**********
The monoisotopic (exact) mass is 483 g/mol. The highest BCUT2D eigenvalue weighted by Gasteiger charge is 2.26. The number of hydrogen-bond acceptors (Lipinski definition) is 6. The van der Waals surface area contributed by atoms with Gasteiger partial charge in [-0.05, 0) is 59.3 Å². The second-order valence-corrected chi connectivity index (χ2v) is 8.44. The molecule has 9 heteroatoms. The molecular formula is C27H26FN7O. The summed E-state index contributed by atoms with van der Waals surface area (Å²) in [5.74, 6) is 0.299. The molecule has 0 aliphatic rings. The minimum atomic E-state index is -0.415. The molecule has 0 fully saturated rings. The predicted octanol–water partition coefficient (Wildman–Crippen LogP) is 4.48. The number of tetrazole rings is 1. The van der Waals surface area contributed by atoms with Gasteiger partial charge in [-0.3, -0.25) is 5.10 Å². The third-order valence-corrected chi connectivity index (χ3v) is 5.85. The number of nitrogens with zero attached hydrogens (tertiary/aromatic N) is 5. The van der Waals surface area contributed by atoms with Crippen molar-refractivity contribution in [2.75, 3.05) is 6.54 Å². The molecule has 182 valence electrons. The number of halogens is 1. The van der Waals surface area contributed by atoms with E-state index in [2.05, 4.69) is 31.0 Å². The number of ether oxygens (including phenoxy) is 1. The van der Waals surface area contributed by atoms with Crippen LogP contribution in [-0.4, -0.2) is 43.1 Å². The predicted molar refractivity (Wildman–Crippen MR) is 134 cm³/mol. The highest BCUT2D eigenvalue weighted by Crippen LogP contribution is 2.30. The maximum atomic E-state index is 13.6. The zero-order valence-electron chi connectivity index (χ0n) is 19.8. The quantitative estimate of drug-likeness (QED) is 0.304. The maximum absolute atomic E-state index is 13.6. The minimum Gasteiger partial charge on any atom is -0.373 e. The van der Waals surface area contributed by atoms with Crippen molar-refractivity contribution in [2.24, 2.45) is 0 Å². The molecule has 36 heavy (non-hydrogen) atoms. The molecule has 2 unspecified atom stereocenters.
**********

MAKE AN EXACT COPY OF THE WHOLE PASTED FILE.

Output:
The monoisotopic (exact) mass is 483 g/mol. The highest BCUT2D eigenvalue weighted by Gasteiger charge is 2.26. The number of hydrogen-bond acceptors (Lipinski definition) is 6. The van der Waals surface area contributed by atoms with Gasteiger partial charge in [-0.05, 0) is 59.3 Å². The second-order valence-corrected chi connectivity index (χ2v) is 8.44. The molecule has 9 heteroatoms. The molecular formula is C27H26FN7O. The summed E-state index contributed by atoms with van der Waals surface area (Å²) in [5.74, 6) is 0.299. The molecule has 0 aliphatic rings. The minimum atomic E-state index is -0.415. The molecule has 0 fully saturated rings. The predicted octanol–water partition coefficient (Wildman–Crippen LogP) is 4.48. The number of tetrazole rings is 1. The van der Waals surface area contributed by atoms with Gasteiger partial charge in [-0.3, -0.25) is 5.10 Å². The third-order valence-corrected chi connectivity index (χ3v) is 5.85. The number of nitrogens with zero attached hydrogens (tertiary/aromatic N) is 5. The van der Waals surface area contributed by atoms with Crippen molar-refractivity contribution in [2.75, 3.05) is 6.54 Å². The molecule has 182 valence electrons. The number of halogens is 1. The van der Waals surface area contributed by atoms with E-state index in [2.05, 4.69) is 31.0 Å². The number of ether oxygens (including phenoxy) is 1. The van der Waals surface area contributed by atoms with Crippen LogP contribution in [-0.4, -0.2) is 43.1 Å². The predicted molar refractivity (Wildman–Crippen MR) is 134 cm³/mol. The highest BCUT2D eigenvalue weighted by Crippen LogP contribution is 2.30. The maximum atomic E-state index is 13.6. The zero-order valence-electron chi connectivity index (χ0n) is 19.8. The quantitative estimate of drug-likeness (QED) is 0.304. The maximum absolute atomic E-state index is 13.6. The minimum Gasteiger partial charge on any atom is -0.373 e. The van der Waals surface area contributed by atoms with Crippen molar-refractivity contribution in [2.24, 2.45) is 0 Å². The molecule has 36 heavy (non-hydrogen) atoms. The molecule has 2 unspecified atom stereocenters.